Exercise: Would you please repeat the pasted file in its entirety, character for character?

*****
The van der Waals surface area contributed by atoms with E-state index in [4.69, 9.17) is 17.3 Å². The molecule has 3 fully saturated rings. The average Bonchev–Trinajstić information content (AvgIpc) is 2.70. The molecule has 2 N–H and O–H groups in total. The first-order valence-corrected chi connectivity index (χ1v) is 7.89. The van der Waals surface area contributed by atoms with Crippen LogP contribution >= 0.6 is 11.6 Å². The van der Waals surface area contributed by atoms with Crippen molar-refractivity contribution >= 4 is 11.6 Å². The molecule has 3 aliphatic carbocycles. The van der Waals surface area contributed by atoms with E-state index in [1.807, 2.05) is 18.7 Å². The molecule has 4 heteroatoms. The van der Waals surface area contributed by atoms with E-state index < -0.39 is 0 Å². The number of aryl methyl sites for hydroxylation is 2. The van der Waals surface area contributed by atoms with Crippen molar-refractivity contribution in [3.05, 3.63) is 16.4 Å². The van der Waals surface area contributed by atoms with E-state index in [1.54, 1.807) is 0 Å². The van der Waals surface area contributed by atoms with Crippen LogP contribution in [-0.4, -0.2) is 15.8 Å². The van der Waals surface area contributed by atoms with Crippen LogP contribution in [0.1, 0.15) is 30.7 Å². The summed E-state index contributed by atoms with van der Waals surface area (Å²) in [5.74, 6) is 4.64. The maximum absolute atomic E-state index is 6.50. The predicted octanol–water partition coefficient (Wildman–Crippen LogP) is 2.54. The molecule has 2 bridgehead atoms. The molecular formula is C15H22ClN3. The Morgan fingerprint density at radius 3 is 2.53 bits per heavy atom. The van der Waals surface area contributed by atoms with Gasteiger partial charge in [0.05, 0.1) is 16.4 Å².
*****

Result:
The van der Waals surface area contributed by atoms with E-state index in [4.69, 9.17) is 17.3 Å². The molecule has 3 fully saturated rings. The average Bonchev–Trinajstić information content (AvgIpc) is 2.70. The molecule has 2 N–H and O–H groups in total. The first-order valence-corrected chi connectivity index (χ1v) is 7.89. The van der Waals surface area contributed by atoms with Crippen LogP contribution >= 0.6 is 11.6 Å². The van der Waals surface area contributed by atoms with Crippen molar-refractivity contribution >= 4 is 11.6 Å². The molecule has 3 aliphatic carbocycles. The van der Waals surface area contributed by atoms with E-state index in [1.807, 2.05) is 18.7 Å². The molecule has 4 heteroatoms. The van der Waals surface area contributed by atoms with E-state index < -0.39 is 0 Å². The number of aryl methyl sites for hydroxylation is 2. The van der Waals surface area contributed by atoms with Crippen molar-refractivity contribution in [3.05, 3.63) is 16.4 Å². The van der Waals surface area contributed by atoms with E-state index in [1.54, 1.807) is 0 Å². The van der Waals surface area contributed by atoms with Crippen LogP contribution in [-0.4, -0.2) is 15.8 Å². The van der Waals surface area contributed by atoms with Crippen LogP contribution in [0.1, 0.15) is 30.7 Å². The summed E-state index contributed by atoms with van der Waals surface area (Å²) in [5.74, 6) is 4.64. The maximum absolute atomic E-state index is 6.50. The predicted octanol–water partition coefficient (Wildman–Crippen LogP) is 2.54. The molecule has 2 bridgehead atoms. The molecular formula is C15H22ClN3. The Morgan fingerprint density at radius 3 is 2.53 bits per heavy atom. The van der Waals surface area contributed by atoms with Gasteiger partial charge in [0.05, 0.1) is 16.4 Å².